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US turned to threats to fight breastfeeding resolution: report
The United States turned to threats at the World Health Assembly in an effort to quash a resolution that sought to promote breastfeeding, The New York Times reported Sunday.
The resolution was originally expected to be introduced by Ecuador. But the U.S. warned that if the country went through with introducing the measure, it would cut military aid and implement punitive trade measures, the Times reported.
The resolution holds that breastfeeding is the healthiest option for young children, and pushes countries to limit the spread of inaccurate information about breast milk substitutes.
The U.S. pushed to couch the language in the resolution, including one part that pledged to "protect, promote and support breast-feeding."
Caitlin Oakley, the national spokesperson for the Department of Health and Human Services, the lead agency in negotiations on the resolution, said the U.S. opposition to the measure was not based on an "anti-breastfeeding" position.
"Recent reporting attempts to portray the U.S. position at the recent World Health Assembly as 'anti-breastfeeding' are patently false," she said in a statement. "The United States has a long history of supporting mothers and breastfeeding around the world and is the largest bilateral donor of such foreign assistance programs. The issues being debated, were not about whether one supports breastfeeding.
"The United States was fighting to protect women's abilities to make the best choices for the nutrition of their babies. Many women are not able to breastfeed for a variety of reasons, these women should not be stigmatized; they should be equally supported with information and access to alternatives for the health of themselves and their babies."
In a statement to the Times, HHS argued that the original text would have "placed unnecessary hurdles for mothers seeking to provide nutrition to their children."
"We recognize not all women are able to breast-feed for a variety of reasons," a spokesman for the agency told the Times. "These women should have the choice and access to alternatives for the health of their babies, and not be stigmatized for the ways in which they are able to do so."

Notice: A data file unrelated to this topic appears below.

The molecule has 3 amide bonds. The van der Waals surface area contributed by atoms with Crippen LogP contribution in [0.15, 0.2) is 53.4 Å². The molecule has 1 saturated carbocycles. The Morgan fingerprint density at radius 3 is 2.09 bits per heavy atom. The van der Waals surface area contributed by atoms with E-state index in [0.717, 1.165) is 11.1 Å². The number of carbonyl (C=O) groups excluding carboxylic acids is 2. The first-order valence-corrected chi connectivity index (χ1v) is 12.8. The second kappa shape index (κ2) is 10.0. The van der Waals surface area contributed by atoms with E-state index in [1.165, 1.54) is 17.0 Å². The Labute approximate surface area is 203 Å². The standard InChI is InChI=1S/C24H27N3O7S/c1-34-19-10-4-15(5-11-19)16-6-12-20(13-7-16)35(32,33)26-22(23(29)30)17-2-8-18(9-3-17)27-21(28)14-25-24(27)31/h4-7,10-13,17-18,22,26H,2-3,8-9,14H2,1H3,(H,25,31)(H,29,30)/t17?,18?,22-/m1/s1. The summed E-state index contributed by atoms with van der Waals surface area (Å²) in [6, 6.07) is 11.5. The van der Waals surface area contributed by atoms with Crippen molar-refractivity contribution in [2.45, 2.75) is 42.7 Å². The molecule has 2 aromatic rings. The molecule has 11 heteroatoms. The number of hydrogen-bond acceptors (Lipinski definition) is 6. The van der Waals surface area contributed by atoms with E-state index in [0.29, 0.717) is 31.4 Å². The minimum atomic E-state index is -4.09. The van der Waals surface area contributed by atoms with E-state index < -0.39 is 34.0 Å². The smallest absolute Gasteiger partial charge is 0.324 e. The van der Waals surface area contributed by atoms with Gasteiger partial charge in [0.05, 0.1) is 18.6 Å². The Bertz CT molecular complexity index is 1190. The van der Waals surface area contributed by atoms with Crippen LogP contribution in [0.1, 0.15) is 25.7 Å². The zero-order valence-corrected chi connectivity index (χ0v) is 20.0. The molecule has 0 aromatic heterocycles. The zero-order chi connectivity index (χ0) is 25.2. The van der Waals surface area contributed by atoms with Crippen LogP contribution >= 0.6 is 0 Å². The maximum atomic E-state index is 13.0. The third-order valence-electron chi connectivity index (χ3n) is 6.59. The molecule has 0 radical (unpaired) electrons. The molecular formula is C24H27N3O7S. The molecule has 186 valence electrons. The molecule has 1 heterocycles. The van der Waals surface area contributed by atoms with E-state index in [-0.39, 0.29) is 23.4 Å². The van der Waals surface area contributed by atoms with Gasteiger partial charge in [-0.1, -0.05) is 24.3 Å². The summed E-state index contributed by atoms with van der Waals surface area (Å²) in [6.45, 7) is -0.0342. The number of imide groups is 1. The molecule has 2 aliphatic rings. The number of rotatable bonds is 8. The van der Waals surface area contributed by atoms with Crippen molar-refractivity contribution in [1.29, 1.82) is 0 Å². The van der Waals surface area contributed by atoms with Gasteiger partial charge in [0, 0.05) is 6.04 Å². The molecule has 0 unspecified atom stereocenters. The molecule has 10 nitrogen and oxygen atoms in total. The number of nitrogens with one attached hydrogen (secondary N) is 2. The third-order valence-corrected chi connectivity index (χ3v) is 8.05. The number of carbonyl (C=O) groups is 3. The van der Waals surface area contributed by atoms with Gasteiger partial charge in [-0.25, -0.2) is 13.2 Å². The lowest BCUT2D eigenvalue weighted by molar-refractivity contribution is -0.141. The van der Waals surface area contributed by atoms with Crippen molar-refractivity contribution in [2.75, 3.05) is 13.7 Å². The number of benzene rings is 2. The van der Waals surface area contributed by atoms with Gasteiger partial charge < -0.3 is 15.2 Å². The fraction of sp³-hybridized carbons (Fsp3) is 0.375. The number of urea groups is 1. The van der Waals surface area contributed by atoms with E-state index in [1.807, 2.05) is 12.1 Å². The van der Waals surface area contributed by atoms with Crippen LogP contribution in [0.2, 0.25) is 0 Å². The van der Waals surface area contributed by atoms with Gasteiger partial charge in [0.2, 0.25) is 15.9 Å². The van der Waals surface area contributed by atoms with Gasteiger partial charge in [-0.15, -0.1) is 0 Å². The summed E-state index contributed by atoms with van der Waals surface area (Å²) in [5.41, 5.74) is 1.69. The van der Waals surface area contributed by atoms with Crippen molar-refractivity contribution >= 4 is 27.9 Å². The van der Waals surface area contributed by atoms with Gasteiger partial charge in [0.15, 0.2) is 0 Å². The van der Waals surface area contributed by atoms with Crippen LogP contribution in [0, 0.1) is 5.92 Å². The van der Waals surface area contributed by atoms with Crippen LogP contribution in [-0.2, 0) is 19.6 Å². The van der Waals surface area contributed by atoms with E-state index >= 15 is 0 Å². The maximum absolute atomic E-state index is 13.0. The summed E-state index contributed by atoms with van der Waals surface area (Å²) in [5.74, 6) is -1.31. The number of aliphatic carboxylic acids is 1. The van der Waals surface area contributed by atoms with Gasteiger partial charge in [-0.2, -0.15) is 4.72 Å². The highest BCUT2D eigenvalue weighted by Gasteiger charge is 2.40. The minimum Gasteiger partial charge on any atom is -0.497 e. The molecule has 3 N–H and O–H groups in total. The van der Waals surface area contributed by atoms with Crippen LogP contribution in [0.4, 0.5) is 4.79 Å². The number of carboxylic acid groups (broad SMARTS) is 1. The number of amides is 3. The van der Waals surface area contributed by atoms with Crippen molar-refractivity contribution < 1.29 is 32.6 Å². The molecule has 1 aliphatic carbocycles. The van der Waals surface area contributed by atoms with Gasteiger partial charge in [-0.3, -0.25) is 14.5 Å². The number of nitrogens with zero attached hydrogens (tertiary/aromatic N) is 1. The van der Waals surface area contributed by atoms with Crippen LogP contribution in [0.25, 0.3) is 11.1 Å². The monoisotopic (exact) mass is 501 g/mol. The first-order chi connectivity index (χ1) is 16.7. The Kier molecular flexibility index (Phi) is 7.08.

An HHS spokesperson noted that the U.S. has sought to promote breastfeeding around the world for decades - mainly through the U.S. Agency for International Development - and that it shares that objective with other countries. The resolution, the spokesperson argued, "would have run counter to that common objective."
The State Department declined to comment to the Times.
After Ecuador dropped the resolution, health advocates sought to find other sponsors, many of them countries in Latin America and Africa that rely on U.S. assistance, the Times reported. Eventually, Russia introduced the resolution.
The baby formula industry, which is dominated by U.S. and European companies, has seen growth in developing countries in recent years, as breastfeeding has become more common in wealthier countries.
According to the Times's report, lobbyists from the baby food industry were present at the World Health Assembly meetings on the resolution, but there is no reported evidence that they pressed U.S. representatives to try to water down the measure.
The reported U.S. efforts are reflective of a broader pattern in how the Trump administration has sought to pressure countries to get behind its agenda. As the United Nations (U.N.) General Assembly weighed a resolution last year condemning the U.S. decision to move its embassy in Israel to Jerusalem, U.S. Ambassador to the U.N. Nikki Haley warned that Washington would take note of the countries that voted in favor of the measure, which was eventually approved.
The U.S. also withheld funding from the U.N. agency charged with providing assistance to Palestinian refugees amid frustrations with the lack of progress in peace talks between the Israelis and Palestinians.
--Updated at 9:27 a.m.